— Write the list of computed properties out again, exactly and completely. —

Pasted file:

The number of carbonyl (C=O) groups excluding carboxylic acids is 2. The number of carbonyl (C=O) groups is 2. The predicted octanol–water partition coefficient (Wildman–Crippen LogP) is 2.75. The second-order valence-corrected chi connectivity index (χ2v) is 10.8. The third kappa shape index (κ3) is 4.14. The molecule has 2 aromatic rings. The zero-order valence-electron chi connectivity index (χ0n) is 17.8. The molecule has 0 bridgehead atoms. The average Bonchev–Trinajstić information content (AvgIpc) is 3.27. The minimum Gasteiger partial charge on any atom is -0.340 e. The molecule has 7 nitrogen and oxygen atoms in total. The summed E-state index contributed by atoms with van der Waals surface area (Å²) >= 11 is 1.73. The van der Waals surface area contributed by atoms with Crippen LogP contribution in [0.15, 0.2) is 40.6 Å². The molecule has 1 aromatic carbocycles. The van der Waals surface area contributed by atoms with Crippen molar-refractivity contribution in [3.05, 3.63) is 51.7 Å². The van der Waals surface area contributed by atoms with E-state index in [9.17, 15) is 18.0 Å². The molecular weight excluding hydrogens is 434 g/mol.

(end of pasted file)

The number of carbonyl (C=O) groups excluding carboxylic acids is 2. The number of carbonyl (C=O) groups is 2. The predicted octanol–water partition coefficient (Wildman–Crippen LogP) is 2.75. The second-order valence-corrected chi connectivity index (χ2v) is 10.8. The third kappa shape index (κ3) is 4.14. The molecule has 2 aromatic rings. The zero-order valence-electron chi connectivity index (χ0n) is 17.8. The molecule has 0 bridgehead atoms. The average Bonchev–Trinajstić information content (AvgIpc) is 3.27. The minimum Gasteiger partial charge on any atom is -0.340 e. The molecule has 7 nitrogen and oxygen atoms in total. The summed E-state index contributed by atoms with van der Waals surface area (Å²) >= 11 is 1.73. The van der Waals surface area contributed by atoms with Crippen LogP contribution in [0.15, 0.2) is 40.6 Å². The molecule has 1 aromatic carbocycles. The van der Waals surface area contributed by atoms with Crippen molar-refractivity contribution in [3.05, 3.63) is 51.7 Å². The van der Waals surface area contributed by atoms with E-state index in [9.17, 15) is 18.0 Å². The molecular weight excluding hydrogens is 434 g/mol.